This article is part of our FanDuel NBA series.
We've finally arrived at the NBA Finals, nearly four months later than they normally would have started. In accordance with the unpredictable year 2020 has been, the Miami Heat are the surprise representatives of the Eastern Conference, setting up a true David vs. Goliath angle with their opponent, the Western Conference champion Los Angeles Lakers. The fact LeBron James, who was the most pivotal component of Miami's last championship, is part of the opposition makes the story all the more intriguing.
With just one game on the ledger, we're dealing with FanDuel's single-game contest rosters, which are comprised as follows:
- MVP- (Garners points at 2x the normal rate)
- STAR- (Garners points at 1.5x the normal rate)
- PRO- (Garners points at 1.2x the normal rate)
- Two Utility spots- (Garner points at normal rate)
With the pricing also being different than in conventional FanDuel contests on multi-game slates and top players inevitably headed for heavy rostering, there are definitely strategic elements particular to single-game rosters. Finding key value plays for the two utility spots is undoubtedly necessary, as it enables you to fill out the multiplier spots with some of the top projected producers.
We'll proceed to examine the important injuries for the day below and will also break down the positional outlook, before reviewing possible chalk plays and some of the value plays that could help you round out your lineups with a couple of superstars.
Before delving into the slate, a reminder that FanDuel has reverted to its previous format of NOT dropping the lowest scoring in lineups after a one-year experiment with that feature. Therefore, it will be important to be prudent with each selection, as each player's total will count toward your final score.
Without further ado, let's dive into Wednesday's single-game slate!
Miami Heat vs. Los Angeles Lakers (Projected total: 217.5 points):
This sets up as a generally modest total, but not one that's necessarily out of line with how things unfolded between these teams in the regular season. The first meeting between the clubs finished with just 175 combined points, as Los Angeles held Miami to 35.0 percent shooting, including 17.1 percent from three-point range, in a 95-80 win on Nov. 9. The Lakers also prevailed in the second game, although that contest resulted in a narrow 113-110 victory. Thus far in the postseason, the Heat is averaging 112.2 points per game, while the Lakers are putting up 113.9 points per contest. Nine of Miami's 15 postseason games have finished over 217.5 points, while eight of Los Angeles' 15 playoff contests have exceeded the figure.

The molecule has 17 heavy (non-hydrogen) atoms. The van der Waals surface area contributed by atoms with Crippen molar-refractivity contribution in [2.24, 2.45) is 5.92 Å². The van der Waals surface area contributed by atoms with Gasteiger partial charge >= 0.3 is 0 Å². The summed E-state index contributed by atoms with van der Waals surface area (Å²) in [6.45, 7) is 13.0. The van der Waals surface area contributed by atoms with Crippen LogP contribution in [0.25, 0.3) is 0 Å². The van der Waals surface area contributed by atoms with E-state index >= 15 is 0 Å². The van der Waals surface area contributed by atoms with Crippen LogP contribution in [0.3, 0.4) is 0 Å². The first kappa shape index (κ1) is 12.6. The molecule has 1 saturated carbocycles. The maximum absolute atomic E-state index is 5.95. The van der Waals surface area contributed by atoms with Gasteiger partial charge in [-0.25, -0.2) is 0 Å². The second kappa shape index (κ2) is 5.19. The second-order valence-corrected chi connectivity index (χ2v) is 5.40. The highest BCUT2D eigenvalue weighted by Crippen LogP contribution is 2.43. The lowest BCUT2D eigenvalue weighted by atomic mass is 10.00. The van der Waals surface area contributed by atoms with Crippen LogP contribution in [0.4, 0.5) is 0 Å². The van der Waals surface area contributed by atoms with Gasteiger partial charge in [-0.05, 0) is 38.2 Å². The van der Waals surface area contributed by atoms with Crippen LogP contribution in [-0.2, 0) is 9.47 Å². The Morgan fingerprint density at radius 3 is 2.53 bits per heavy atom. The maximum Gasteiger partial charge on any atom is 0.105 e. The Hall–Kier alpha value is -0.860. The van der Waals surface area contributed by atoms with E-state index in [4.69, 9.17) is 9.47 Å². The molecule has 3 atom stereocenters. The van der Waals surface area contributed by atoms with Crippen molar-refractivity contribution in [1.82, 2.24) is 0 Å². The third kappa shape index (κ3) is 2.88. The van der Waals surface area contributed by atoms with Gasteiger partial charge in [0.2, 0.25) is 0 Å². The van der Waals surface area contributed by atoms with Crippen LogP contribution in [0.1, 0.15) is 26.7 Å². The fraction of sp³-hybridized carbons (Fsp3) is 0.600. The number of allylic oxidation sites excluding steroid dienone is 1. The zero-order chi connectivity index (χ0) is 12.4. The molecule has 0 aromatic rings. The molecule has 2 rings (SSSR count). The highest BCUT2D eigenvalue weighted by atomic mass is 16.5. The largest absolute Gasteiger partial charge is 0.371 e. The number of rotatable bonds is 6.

FanDuel single-game rosters don't have traditional positions that match those on a starting five, so we'll instead break down some candidates for the top three multiplier positions instead:
MVP (2x): There are three main candidates for this spot in my view, with the Lakers' duo of LeBron James and Anthony Davis naturally leading the way. James arguably has the most upside of the two, as most recently evidenced by his seven tallies of more than 60 non-multiplier FD points in 15 playoff games. James is averaging 54.7 percent from the floor on 17.8 shot attempts per contest during the postseason as well, so the efficiency is certainly there. Davis has certainly been impressive too, but he interestingly saw a significant drop in rebounds over the last three games of the series against the Nuggets, averaging just 4.0 rebounds per contest in that span. Finally, Bam Adebayo edges out teammate Jimmy Butler on the Heat in terms of candidacy for this spot, with the big man averaging 19.5 points, 12.0 rebounds, 4.9 assists and 1.2 steals across 37.4 minutes since Game 3 of the first round against the Pacers.
STAR (1.5x): Whichever two players from the trio above don't make your MVP spot are naturally excellent candidates for this slot, as is the Heat's Butler. The veteran wing has averaged 21.0 points, 5.9 rebounds, 4.7 assists and 1.6 steals across 37.5 minutes since Game 1 of the conference semifinals against the Bucks, scoring 32.6 to 53.8 FD non-multiplier points 10 of 11 contests over that span.